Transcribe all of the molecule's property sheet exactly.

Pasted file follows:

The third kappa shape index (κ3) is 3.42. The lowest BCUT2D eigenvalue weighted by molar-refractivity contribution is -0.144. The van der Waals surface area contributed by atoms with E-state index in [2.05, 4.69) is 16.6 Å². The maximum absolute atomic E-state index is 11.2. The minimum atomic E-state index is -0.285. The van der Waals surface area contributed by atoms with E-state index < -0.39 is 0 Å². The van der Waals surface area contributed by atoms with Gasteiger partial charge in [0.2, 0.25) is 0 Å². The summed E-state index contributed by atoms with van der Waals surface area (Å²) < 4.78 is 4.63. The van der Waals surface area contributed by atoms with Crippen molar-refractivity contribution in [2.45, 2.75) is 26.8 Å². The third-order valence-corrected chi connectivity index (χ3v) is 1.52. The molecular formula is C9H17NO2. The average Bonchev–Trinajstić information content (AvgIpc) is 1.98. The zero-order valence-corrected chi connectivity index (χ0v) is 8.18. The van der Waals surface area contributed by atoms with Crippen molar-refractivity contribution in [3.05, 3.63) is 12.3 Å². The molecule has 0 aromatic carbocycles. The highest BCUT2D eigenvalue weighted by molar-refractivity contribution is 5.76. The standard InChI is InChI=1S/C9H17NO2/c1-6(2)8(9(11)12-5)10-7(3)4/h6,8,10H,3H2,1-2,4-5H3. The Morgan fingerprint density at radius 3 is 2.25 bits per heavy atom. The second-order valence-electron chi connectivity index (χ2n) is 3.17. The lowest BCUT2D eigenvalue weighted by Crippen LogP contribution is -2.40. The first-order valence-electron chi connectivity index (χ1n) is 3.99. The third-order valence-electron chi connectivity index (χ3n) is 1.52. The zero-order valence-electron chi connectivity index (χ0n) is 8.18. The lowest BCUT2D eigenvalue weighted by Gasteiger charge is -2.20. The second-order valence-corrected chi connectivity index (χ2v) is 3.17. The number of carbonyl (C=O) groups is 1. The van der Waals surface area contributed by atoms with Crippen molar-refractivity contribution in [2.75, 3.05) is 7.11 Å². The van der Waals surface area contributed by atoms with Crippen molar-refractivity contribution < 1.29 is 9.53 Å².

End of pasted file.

The third kappa shape index (κ3) is 3.42. The lowest BCUT2D eigenvalue weighted by molar-refractivity contribution is -0.144. The van der Waals surface area contributed by atoms with E-state index in [2.05, 4.69) is 16.6 Å². The maximum absolute atomic E-state index is 11.2. The minimum atomic E-state index is -0.285. The van der Waals surface area contributed by atoms with E-state index < -0.39 is 0 Å². The van der Waals surface area contributed by atoms with Gasteiger partial charge in [0.2, 0.25) is 0 Å². The summed E-state index contributed by atoms with van der Waals surface area (Å²) < 4.78 is 4.63. The van der Waals surface area contributed by atoms with Crippen molar-refractivity contribution in [2.45, 2.75) is 26.8 Å². The third-order valence-corrected chi connectivity index (χ3v) is 1.52. The molecular formula is C9H17NO2. The average Bonchev–Trinajstić information content (AvgIpc) is 1.98. The zero-order valence-corrected chi connectivity index (χ0v) is 8.18. The van der Waals surface area contributed by atoms with Crippen molar-refractivity contribution in [3.05, 3.63) is 12.3 Å². The molecule has 0 aromatic carbocycles. The highest BCUT2D eigenvalue weighted by molar-refractivity contribution is 5.76. The standard InChI is InChI=1S/C9H17NO2/c1-6(2)8(9(11)12-5)10-7(3)4/h6,8,10H,3H2,1-2,4-5H3. The Morgan fingerprint density at radius 3 is 2.25 bits per heavy atom. The second-order valence-electron chi connectivity index (χ2n) is 3.17. The lowest BCUT2D eigenvalue weighted by Crippen LogP contribution is -2.40. The first-order valence-electron chi connectivity index (χ1n) is 3.99. The third-order valence-electron chi connectivity index (χ3n) is 1.52. The zero-order valence-electron chi connectivity index (χ0n) is 8.18. The lowest BCUT2D eigenvalue weighted by Gasteiger charge is -2.20. The second-order valence-corrected chi connectivity index (χ2v) is 3.17. The number of carbonyl (C=O) groups is 1. The van der Waals surface area contributed by atoms with Crippen molar-refractivity contribution in [2.75, 3.05) is 7.11 Å². The van der Waals surface area contributed by atoms with Crippen molar-refractivity contribution < 1.29 is 9.53 Å².